A sequence is usually indexed by the natural numbers, which are a totally ordered set. Thus, limits in first-countable spaces can be described by sequences. However, if the space is not first-countable, nets or filters must be used. Nets generalize the notion of a sequence by requiring the index set simply be a directed set. Filters can be thought of as sets built from multiple nets. Therefore, both the limit of a filter and the limit of a net is conceptually the same as the limit of a sequence.

Let X be a topological space and x a point of X.

- Take N
_{x}to be the neighbourhood filter at point x for X. This means that N_{x}is the set of all topological neighbourhoods of the point x. It can be verified that N_{x}is a filter. A neighborhood system is another name for a neighborhood filter. - To say that N is a neighbourhood base at x for X means that for all V
_{0}∈ N_{x}, there exists a N_{0}∈ N such that N_{0}⊆ V_{0}. Note that every neighbourhood base is a filter base.

Let X be a topological space and x a point of X.

- To say that filter base B converges to x, denoted B → x, means that for every neighbourhood U of x, there is a B
_{0}∈ B such that B_{0}⊆ U. In this case, x is called a limit of B and B is called a convergent filter base. - For every neighbourhood base N of x, N → x.
- If N is a neighbourhood base at x and C is a filter base on X, then C → x if and only if C is finer than N.
- For Y ⊆ X, to say that p is a limit point of Y in X means that for each neighborhood U of p in X, U∩(Y − {p})≠∅.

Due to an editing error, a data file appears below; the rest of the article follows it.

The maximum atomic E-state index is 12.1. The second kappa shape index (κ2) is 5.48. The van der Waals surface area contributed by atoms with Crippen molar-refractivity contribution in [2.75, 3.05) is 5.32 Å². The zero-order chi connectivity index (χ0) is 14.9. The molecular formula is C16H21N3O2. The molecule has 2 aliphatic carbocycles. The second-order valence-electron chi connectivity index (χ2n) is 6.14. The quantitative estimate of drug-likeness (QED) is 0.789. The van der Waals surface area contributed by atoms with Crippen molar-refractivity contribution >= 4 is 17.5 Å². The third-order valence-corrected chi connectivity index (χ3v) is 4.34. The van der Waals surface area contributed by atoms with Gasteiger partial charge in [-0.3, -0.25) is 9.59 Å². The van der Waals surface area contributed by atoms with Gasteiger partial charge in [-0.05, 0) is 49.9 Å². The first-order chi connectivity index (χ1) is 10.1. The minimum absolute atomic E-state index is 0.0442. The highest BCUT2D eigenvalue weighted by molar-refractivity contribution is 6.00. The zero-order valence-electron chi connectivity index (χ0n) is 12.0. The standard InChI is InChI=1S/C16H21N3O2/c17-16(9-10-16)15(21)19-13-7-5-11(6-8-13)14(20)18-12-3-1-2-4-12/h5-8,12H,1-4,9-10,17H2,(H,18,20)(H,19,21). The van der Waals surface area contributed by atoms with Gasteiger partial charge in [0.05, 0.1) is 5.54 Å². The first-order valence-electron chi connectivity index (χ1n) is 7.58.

- For Y ⊆ X, p is a limit point of Y in X if and only if there exists a filter base B on Y − {p} such that B → p.
- For Y ⊆ X, the following are equivalent:
- (i) There exists a filter base F whose elements are all contained in Y such that F → x.
- (ii) There exists a filter F such that Y is an element of F and F → x.
- (iii) The point x lies in the closure of Y.

Indeed:

(i) implies (ii): if F is a filter base satisfying the properties of (i), then the filter associated to F satisfies the properties of (ii).

(ii) implies (iii): if U is any open neighborhood of x then by the definition of convergence U is an element of F; since also Y is an element of F, U and Y have nonempty intersection.

(iii) implies (i): Define $F\; =\; \{\; U\; cap\; Y\; |\; U\; in\; N\_x\; \}$. Then F is a filter base satisfying the properties of (i).

Let X be a topological space and x a point of X.

- To say that x is a cluster point for a filter base B on X means that for each B
_{0}∈ B and for each neighbourhood U of x in X, B_{0}∩U≠∅. In this case, B is said to cluster at point x. - For filter bases B and C such that C is finer than B and C clusters at point x, B clusters at x, too.
- For filter base B such that B → x, the limit x is a cluster point.
- For filter base B with cluster point x, it is not the case that x is necessarily a limit.
- For a filter base B that clusters at point x, there is a filter base C that is finer than filter base B that converges to x.
- For a filter base B, the set ∩{cl(B
_{0}) : B_{0}∈B} is the set of all cluster points of B (note: cl(B_{0}) is the closure of B_{0}). Assume that T is a partially ordered set. - The limit inferior of B is the infimum of the set of all cluster points of B.
- The limit superior of B is the supremum of the set of all cluster points of B.